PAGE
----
My thesis, at its core, was showing how I could play a game, interpret that game, then use components of what I experienced in that game to make a new game, documenting the point of inspiration and conception of different mechanisms. And moving on, this seems to be what I’d work on next: showing the process so people can see how it goes and see if they can do the same thing.

Term: Roll-And-Write

Roll-and-write games are games where there are dice and there are ways players can record information. That’s all a roll-and-write needs. It’s dizzying when I realise there’s this kind of design space I literally never considered. Now, I understand this being gamer culture, someone is going to look at me and go get a load of this guy, never played a roll-and-write, thinks he’s qualified to talk about games and to that person I will say, look, that’s very needlessly hurtful and also every day we all discover something new so maybe relax a little and try to enjoy the world we live in in the small ways we can, Chad. I don’t think that person’s named Chad, but the odds aren’t any worse than any other name so let’s go with Chad.


It’s a format ripe for print-and-play. You don’t need anything but dice, which can be standard dice or random dice or any old garbage you want. You could make it build off a literally random assortment of dice, or you could make it care about your specific D&D dice

It seems it could scale well. One player could roll a handful of die and then a whole table of people could all react to it with their own little territory. This makes it useful for games with simultaneous play, but also means the game could be a solitaire game that can be shared!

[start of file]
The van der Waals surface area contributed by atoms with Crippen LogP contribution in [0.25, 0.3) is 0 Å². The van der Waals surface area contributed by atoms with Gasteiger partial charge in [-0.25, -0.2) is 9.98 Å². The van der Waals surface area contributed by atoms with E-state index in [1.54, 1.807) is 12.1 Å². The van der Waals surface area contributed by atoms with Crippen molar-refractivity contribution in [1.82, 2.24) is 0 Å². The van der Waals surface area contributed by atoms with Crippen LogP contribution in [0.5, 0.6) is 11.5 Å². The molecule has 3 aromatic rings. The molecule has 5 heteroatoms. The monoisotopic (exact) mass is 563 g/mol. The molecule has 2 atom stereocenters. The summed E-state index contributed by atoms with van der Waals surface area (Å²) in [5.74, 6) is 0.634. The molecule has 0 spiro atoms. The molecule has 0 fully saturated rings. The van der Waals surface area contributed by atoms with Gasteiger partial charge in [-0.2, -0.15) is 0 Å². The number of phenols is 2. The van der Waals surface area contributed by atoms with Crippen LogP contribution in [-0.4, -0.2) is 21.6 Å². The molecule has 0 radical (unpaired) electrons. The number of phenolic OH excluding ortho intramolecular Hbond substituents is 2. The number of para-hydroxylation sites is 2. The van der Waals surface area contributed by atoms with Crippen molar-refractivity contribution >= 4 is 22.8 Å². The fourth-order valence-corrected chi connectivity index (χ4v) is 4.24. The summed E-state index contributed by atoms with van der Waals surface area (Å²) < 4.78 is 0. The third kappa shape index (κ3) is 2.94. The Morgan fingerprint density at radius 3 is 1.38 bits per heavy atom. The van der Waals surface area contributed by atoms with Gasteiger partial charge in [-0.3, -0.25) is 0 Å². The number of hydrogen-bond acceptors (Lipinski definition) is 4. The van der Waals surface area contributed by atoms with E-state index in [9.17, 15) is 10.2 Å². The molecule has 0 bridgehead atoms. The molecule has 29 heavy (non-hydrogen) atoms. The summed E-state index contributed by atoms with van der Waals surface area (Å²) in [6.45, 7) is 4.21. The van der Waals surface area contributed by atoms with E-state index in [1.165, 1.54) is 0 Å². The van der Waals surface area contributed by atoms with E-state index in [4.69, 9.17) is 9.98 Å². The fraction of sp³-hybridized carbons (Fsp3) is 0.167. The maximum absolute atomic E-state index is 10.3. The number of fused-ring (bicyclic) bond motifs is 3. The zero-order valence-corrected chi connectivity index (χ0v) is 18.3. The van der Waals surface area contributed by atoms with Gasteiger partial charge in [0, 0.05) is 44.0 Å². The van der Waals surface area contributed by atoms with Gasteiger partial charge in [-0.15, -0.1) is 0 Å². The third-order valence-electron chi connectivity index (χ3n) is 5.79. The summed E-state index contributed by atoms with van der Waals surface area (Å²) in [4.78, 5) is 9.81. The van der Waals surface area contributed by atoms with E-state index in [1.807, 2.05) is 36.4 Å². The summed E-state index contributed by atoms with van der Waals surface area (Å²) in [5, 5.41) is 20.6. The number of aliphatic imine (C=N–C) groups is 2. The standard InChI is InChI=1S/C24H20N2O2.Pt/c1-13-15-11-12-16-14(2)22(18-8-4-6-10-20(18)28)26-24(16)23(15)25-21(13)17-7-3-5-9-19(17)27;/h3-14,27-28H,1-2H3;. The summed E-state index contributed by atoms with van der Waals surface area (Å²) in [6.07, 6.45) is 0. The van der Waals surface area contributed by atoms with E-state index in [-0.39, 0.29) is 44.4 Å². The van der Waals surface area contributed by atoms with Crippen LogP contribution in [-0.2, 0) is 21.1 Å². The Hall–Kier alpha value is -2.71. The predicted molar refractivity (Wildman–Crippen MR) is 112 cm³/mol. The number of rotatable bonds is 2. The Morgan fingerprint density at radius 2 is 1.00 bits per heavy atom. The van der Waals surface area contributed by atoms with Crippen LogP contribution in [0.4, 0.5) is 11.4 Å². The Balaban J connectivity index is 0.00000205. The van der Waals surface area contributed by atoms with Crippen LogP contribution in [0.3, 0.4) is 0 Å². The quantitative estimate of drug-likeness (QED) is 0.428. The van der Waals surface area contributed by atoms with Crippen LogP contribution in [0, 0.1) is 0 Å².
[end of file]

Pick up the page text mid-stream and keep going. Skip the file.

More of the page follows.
It lets players make individual choices! Players don’t just have to write standard game information on their board – it could feature rooms for things like a name for your space-ship or the character’s interests!

It’s got a lot of space for assets! Cards have to do a ton of work in a small amount of space and because cards are small objects, text and symbols have to be pretty large. But a sheet you’re meant to look at can use a lot of contiguous space to look pretty!

It can have memory! You can have sheets that give information about what to carry over to the next sheet!

I’m pretty interested to explore this space. One thing that struck me researching the genre is how many of these games are theme light and system heavy. I’d like to see if I can do something that works differently, that has a strong, meaningful theme that lets people feel connected to the thing they’re building.


In the end, if you’re writing on pads, they want to be disposable or they want to be dry-erase. That’s not an easy cost to overcome. There’s also kinda a sad undercurrent when you print out pads for roll-and-write games – I mean in a lot of cases people play a game 2-3 times and that’s it. If you provide a pad of 80 sheets for a game that’ll only ever use 8, you’re paying extra money for your own optimism.


Castles of Burgundy, Yahtzee, Pass The Pigs to an extent.


Making Tattered Paper

A thing I do a lot of in making card faces is making regular shapes look a little irregular, but not too irregular. I could lie to you and tell you this is an artisinal process that involves the most delicate of careful cutting and a modular straightedge device, or I could show you how I do it in GIMP.

Start with your shape. Margins are for another time, but basically remember that you want to make it a bit bigger than the text it’s going to rest under. The background in this image is that grey, so it’s not part of this equation. Heck with that grey.

Next, use the filter NOISE > SPREAD and set that value to something high enough you can eyeball and notice it. Like 2-3 will be visible if you’re dealing with a very small shape, but on a bigger shape like this one (520 pixels by 400 pixels), you want a larger value. I use 35 pixels here.

Next up, set your background colour in the palette to black, and choose the layer, then choose Remove Alpha Channel. This gives you something that looks like this.